Modifications[edit]

The B-31 turrets were still not available in 1941 so the B-2LM turrets that were intended to arm the Kiev-class destroyer leaders and the Ognevoy-class destroyers replaced the single mounts[7] in early 1941. About the same time, the 45 mm guns were replaced by an equal number of automatic 37-millimeter (1.5 in) 70-K AA guns.[4]

Ships[edit]

Name Builder Laid down Launched Entered service Fate
Tashkent OTO, Livorno, Italy 11 January 1937[4] 28 December 1937[5] 22 August 1941[8] Sunk by aircraft, 2 July 1942 [5]
Baku (yard number 511)[4] Zavod No. 190 (Zhdanov), Leningrad Cancelled[9]
Unnamed (yard number 512)[4]
Unnamed[9] Marti South, Nikolayev?

Service[edit]

Tashkent was painted a cobalt blue colour and was nicknamed the "blue cruiser" by Russian sailors. She served with the Black Sea Fleet and fought during the Siege of Sevastopol making 40 supply trips through the German Blockade. On 28 June 1942 she was bombed by Junkers Ju 87 Stukas and managed to reach Novorossiysk but foundered in the port on 2 July 1942. Her gun turrets were salvaged for use in the destroyer Ognevoi

In his memoirs VN Eroshenko stated that: The leader «Tashkent» steamed 27,000 miles, escorted without loss of 17 transports, carried 19,300 people, 2,538 tons of ammunition, food and other goods into Sevastopol. Held 100 live main caliber bombardments silenced 6 batteries and damaged one airfield. Shot down and damaged 13 enemy aircraft. Sank a torpedo boat

References[edit]

  1. ^ Rohwer & Monakov, pp. 45–46
  2. ^ Budzbon, p. 329
  3. ^ Whitley, p. 230
  4. ^ a b c d e Wright, p. 349
  5. ^ a b c Hill, p. 44
  6. ^ Hill, pp. 42–43
  7. ^ Hill, p. 42
  8. ^ Wright, p. 350
  9. ^ a b Rohwer & Monakov, p. 46

Bibliography[edit]

  • Budzbon, Przemysaw (1980). "Soviet Union". In Chesneau, Roger. Conway's All the World's Fighting Ships 1922–1946. Greenwich, UK: Conway Maritime Press. pp. 318–346. ISBN 0-85177-146-7.
  • Campbell, John (1985). Naval Weapons of World War II. Annapolis, Maryland: Naval Institute Press. ISBN 0-87021-459-4.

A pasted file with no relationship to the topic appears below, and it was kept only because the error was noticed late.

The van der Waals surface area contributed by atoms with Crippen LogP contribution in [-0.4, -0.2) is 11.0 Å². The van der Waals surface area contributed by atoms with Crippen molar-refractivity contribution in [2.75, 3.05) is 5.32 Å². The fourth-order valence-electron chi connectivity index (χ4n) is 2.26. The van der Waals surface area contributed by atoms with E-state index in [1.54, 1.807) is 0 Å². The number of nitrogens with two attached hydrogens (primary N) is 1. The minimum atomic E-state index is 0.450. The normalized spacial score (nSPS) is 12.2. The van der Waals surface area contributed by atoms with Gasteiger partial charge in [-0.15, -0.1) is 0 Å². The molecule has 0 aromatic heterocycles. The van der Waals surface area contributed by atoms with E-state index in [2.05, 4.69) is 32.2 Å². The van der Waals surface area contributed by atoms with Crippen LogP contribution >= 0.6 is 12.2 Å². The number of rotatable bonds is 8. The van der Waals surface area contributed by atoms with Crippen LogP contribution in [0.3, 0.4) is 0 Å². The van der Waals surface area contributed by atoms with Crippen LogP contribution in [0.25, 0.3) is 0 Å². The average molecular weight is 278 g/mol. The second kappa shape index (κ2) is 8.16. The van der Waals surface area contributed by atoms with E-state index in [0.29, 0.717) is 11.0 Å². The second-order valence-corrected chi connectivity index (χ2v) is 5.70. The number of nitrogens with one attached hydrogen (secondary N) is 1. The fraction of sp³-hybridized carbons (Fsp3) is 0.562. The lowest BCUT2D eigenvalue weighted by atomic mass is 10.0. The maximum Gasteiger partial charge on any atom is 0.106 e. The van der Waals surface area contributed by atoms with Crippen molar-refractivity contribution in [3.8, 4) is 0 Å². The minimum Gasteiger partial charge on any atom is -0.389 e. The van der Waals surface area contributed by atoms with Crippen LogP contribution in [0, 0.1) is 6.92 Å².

• Hill, Alexander (2018). Soviet Destroyers of World War II. Oxford: Osprey Publishing. ISBN 978-1-4728-2256-7.
  • Kachur, Pavel (2008). "Гончие псы" Красного флота. "Ташкент", "Баку", "Ленинград" [Hounds of the Red Fleet: Tashkent, Baku, Leningrad] (in Russian). Moscow: Yauza/Eksmo. ISBN 978-5-699-31614-4.
  • Patyanin, Sergey (2009). Korabli Vtoroy Mirovoy voyni. Voyenno-morskoy flot SSSR [Ships of World War II. Navy of the USSR]. "Morskaya Kampaniya" Nr 3(24)/2009, pp. 12–13 (in Russian)
  • Platonov, Andrey (2002). Enciklopediya sovyetskih nadvodnyh korabley. 1941–1945. Saint Petersburg: Poligon, pp. 143–145. ISBN 5-89173-178-9. (in Russian)
  • Rohwer, Jürgen (2005). Chronology of the War at Sea 1939-1945: The Naval History of World War Two (Third Revised ed.). Annapolis, Maryland: Naval Institute Press. ISBN 1-59114-119-2.
  • Rohwer, Jürgen & Monakov, Mikhail S. (2001). Stalin's Ocean-Going Fleet. London: Frank Cass. ISBN 0-7146-4895-7.
  • Whitley, M. J. (1988). Destroyers of World War 2. London: Cassell Publishing. ISBN 1-85409-521-8.
  • Wright, Christopher C. (1994). "The Fate of the Tashkent". Warship International. International Naval Research Organization. XXXI (4): 348–360. ISSN 0043-0374.

External links[edit]